Other instances where the Supreme Court has held that private individuals or entities may owe obligations under the First Amendment as state actors can be found in cases where private parties have a sufficiently close relationship to the government in order to justify being designated as "state actors." (31) In these cases, the question courts must ask is "whether there is a sufficiently close nexus between the State and the challenged action of the regulated entity so that the action of the latter may be fairly treated as that of the State itself." (32) Accordingly, evidence that a private actor is subject to extensive government regulation may be persuasive, but by itself, is not sufficient to impose the "state actor" designation on a private party. (33)

        So far, the state action requirement has shielded social media platforms from liability in lawsuits brought by individuals claiming that platforms violated their First Amendment rights by either retroactively taking down content they had previously posted, or by restricting users from posting certain content at all. (34) Despite a number of plaintiffs attempting to argue that social media platforms should be designated as state actors in these situations, trial courts have consistently rejected these arguments. (35) Nevertheless, the Supreme Court has yet to rule on whether social media providers may be treated as state actors within the context of First Amendment protections, so it is possible, although highly unlikely, that social media sites may be determined to owe affirmative obligations to their users under the First Amendment. (36)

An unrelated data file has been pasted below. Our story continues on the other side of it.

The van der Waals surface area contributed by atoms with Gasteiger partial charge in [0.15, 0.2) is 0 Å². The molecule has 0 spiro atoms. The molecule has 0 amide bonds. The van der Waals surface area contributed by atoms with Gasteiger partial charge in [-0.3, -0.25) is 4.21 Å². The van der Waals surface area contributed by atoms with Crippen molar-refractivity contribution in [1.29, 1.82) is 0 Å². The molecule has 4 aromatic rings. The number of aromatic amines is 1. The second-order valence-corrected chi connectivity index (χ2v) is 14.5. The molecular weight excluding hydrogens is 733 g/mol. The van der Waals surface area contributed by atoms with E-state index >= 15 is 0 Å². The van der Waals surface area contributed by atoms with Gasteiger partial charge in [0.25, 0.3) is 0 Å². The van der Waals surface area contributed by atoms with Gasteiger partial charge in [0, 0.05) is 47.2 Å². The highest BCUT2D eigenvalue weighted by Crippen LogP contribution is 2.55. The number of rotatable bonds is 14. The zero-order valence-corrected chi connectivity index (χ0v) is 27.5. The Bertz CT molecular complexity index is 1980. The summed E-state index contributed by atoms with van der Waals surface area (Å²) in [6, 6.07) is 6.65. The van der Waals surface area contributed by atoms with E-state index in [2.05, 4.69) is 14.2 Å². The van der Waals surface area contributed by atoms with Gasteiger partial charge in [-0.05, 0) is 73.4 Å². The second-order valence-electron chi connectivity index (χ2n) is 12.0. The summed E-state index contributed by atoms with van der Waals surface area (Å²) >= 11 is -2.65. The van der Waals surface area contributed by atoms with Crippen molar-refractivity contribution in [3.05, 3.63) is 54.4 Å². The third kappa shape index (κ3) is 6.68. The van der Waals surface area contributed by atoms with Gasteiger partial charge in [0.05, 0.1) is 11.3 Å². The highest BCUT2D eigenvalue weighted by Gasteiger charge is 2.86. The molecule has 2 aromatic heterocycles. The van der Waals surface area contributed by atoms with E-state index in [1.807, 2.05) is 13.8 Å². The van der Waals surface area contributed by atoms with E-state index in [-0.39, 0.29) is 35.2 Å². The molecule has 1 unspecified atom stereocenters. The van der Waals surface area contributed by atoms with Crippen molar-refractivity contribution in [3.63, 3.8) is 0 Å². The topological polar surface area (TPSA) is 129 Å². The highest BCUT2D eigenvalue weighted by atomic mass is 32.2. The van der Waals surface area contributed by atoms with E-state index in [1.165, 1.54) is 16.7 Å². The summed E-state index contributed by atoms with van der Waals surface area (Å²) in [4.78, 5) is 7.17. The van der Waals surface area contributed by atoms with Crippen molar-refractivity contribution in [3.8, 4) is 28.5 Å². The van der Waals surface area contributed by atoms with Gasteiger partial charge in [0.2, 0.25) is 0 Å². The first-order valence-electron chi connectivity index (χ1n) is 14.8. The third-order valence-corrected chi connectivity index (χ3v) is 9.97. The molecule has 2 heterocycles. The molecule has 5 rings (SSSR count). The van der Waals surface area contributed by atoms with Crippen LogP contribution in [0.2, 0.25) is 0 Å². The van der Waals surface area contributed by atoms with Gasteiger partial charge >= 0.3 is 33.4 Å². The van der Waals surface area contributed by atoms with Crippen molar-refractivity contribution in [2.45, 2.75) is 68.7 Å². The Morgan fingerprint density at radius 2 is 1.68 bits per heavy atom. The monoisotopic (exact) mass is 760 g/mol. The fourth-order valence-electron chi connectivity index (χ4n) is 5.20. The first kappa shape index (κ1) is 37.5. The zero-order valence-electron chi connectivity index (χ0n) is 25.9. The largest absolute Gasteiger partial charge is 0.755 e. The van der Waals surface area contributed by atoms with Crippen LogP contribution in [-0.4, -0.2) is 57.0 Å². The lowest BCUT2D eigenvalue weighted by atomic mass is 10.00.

2. The State Action Requirement as a Deterrent Against Federal Regulation

        The state action requirement has not only prevented private parties from holding social media providers liable for censoring their content, it has also aided in deterring the federal government from passing any laws regulating how social media providers determine whether or not to allow users to post certain content on their platforms. (37) Understanding that the federal government is a state actor by definition, and that the First Amendment states that "Congress shall make no law...abridging the freedom of speech," it makes sense that a federal law regulating social media platforms' freedom of expression, or the freedom of expression of the platforms' users, would likely implicate the First Amendment. (38)

        With that being said, the Supreme Court has recognized that not all speech is entitled to the same amount of protection under the First Amendment, and has therefore been willing to allow for government regulation of seemingly protected speech in special circumstances. (39) For example, if the type of speech being regulated is commercial speech or threatening speech that advocates for violence, the Supreme Court has allowed for government regulation in the past. (40) Further, the Supreme Court has held that if a medium displays special characteristics, it may justify greater government regulation of speech that appears on that particular medium. (41)

        However, when tasked with the question of whether the internet in general presented the special characteristics needed to warrant government regulation of speech, the Supreme Court held that it did not. (42) In Reno v. ACLU, the Supreme Court wrestled with the issue of whether provisions of the Communications Decency Act ("CDA"), which protected minors from "indecent" and "patently offensive" communications on the internet, unconstitutionally infringed upon the First Amendment...